Mortgage rates should be the result of such things as your credit score, down payment and loan term but in the real world it doesn't quite work that way. There are other factors involved in mortgage pricing and they have very little to do with an individual loan or a particular house, instead they're simply reactions to the day's news.
For instance, in 2012, interest rates hit historic lows, reaching 3.31 percent, rates not seen in 65 years. The low rates more or less carried into 2013 but then things quickly changed: mortgage rates for 30-year fixed-rate financing stood at 3.35 percent on May 2nd and rose to 4.46 percent by June 27th.
The Mortgage Rate Rumor Mill
A rumor started that the Federal Reserve was going to stop the purchase of financial securities, purchases then running at the rate of $85 billion per month. In June, Fed Chairman Ben Bernanke announced that the Fed was likely to start "tapering" monthly purchases -- in September.
Notice the interest rate impact: Rates gained more than a full percentage point anticipating an event which was not going to begin for months, if at all. If you wanted to borrow $150,000 on May 2nd your monthly cost for principal and interest would have been $661.07 over 30 years. The same loan, locked in on June 27th, would have had a monthly expense of $756.47 -- a difference of $95.40 per month or an extra $1,145 per year.
You can look at the great tapering run-up and conclude that mortgage rates follow news events, even events which don't actually occur and may not occur. In other words, rates can change on the basis of both news and rumors.
The oddity with relating mortgage rates to news-and-rumors is that it's not a sure thing. Rates can also change despite news and rumors.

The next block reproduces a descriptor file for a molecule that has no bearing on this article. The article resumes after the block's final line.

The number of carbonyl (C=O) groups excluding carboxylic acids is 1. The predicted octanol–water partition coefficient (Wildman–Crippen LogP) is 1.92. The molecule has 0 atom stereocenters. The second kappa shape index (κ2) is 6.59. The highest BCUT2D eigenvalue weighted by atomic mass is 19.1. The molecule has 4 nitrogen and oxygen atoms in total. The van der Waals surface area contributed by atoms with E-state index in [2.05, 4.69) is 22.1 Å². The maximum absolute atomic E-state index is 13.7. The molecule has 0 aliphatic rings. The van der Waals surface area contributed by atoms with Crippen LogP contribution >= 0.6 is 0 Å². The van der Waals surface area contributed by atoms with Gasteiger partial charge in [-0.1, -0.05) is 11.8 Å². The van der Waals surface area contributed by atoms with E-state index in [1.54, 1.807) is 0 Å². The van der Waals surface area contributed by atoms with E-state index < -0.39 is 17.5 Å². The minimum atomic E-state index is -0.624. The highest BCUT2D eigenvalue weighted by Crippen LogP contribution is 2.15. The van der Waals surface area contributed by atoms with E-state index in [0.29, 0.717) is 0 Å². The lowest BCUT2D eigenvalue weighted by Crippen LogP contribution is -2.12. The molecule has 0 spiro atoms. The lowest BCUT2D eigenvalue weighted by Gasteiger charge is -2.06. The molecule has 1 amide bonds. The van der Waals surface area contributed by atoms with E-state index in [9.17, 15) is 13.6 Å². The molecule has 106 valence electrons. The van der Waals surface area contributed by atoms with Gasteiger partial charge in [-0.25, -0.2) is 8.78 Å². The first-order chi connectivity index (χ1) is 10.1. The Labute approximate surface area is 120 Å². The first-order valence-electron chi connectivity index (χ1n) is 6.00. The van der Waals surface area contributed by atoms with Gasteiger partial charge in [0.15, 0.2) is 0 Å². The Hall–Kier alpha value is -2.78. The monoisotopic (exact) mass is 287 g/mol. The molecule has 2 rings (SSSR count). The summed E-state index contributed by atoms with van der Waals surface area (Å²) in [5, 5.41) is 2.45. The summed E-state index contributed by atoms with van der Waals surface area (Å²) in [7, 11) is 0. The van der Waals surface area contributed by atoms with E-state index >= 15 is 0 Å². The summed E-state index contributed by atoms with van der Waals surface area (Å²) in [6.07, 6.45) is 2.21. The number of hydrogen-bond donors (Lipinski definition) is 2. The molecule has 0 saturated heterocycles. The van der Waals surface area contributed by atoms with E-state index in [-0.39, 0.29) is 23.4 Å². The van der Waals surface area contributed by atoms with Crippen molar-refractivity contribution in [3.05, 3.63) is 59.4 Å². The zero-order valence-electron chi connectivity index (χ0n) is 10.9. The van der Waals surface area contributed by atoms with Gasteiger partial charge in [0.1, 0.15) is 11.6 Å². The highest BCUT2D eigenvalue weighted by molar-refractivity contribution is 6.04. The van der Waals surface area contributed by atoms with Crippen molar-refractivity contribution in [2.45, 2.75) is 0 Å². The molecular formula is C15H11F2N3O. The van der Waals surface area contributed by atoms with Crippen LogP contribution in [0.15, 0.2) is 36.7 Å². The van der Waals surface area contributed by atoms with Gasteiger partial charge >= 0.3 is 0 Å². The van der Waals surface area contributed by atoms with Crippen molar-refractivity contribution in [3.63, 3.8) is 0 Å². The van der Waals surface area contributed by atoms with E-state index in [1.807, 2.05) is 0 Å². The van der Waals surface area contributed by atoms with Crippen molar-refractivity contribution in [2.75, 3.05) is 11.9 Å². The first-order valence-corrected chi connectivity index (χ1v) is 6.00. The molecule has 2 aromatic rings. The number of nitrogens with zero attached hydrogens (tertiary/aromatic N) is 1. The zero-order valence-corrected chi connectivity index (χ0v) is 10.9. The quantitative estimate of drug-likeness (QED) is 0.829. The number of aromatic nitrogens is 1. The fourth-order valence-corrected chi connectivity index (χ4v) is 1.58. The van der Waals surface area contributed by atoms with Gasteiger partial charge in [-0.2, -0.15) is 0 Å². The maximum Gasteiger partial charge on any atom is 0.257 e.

For instance, the Fed really has been tapering marketplace purchases in 2014. The result? If the rumor of tapering could force rates to rise then surely an actual end to Fed purchases should result in a sudden and swift rise in mortgage costs. Right?
Actually, no. Rates fell! In October, according to Freddie Mac, 30-year fixed-rate mortgage rates slipped below 4 percent.
How to Read the News
What do these examples tell us about the impact of news on mortgage rates?
First, the news can and does impact rates and that impact is real. Think of the borrower who financed in May 2013 and the one who went mortgage shopping in late June.
Second, rumor and hearsay also impact rates. Things which may or may not happen can cause rates to rise or fall.
Third, the impact of "news" or "non-news" is likely short term because there's always a new round of fresh news and rumors.
Fourth, regardless of the day's news the marketplace is independent -- think of those falling rates in October 2014.
Fifth, predictions of what will happen may be no more reliable than gusts of wind. For instance, the National Association of Realtors predicted that mortgage rates would reach 5.4 percent in 2014.
Sixth, when considering the news and economic forecasts it is always wise -- at least in this one case -- to consider the words of former Federal Reserve Chairman Alan Greenspan.
"I guess I should warn you, if I turn out to be particularly clear, you've probably misunderstood what I've said."
Mortgage Rates and Strategies
What can you do to get the best rates in a world where the news is always in flux?
Here are the key steps to take:
First, shop around. Let lenders compete for your business.
Second, if you think rates are low or about as good as you are likely to get in the next six week and might go then lock-in your rate. Be sure to ask about lender lock-in policies -- some lenders allow a one-time re-lock if rates go lower before closing.
Third, if you think rates might go lower than consider the use of an ARM product such as a 5/1 mortgage, a loan with a fixed interest level for five years which then adjusts annually. Such ARMs are typically available with a significant discount. For instance, in mid-October the interest level for a 30-year fixed rate loan stood at 3.97 percent according to Freddie Mac while a 5/1 ARM was priced at 2.92 percent. However, be aware that ARM rates can change in the future, that they can go up.
Fourth, regardless of the news or non-news always present your best case to lenders. Have paperwork in hand, get pre-approved for a loan before looking for a home or making a formal refinancing application, and avoid new debt during the application process.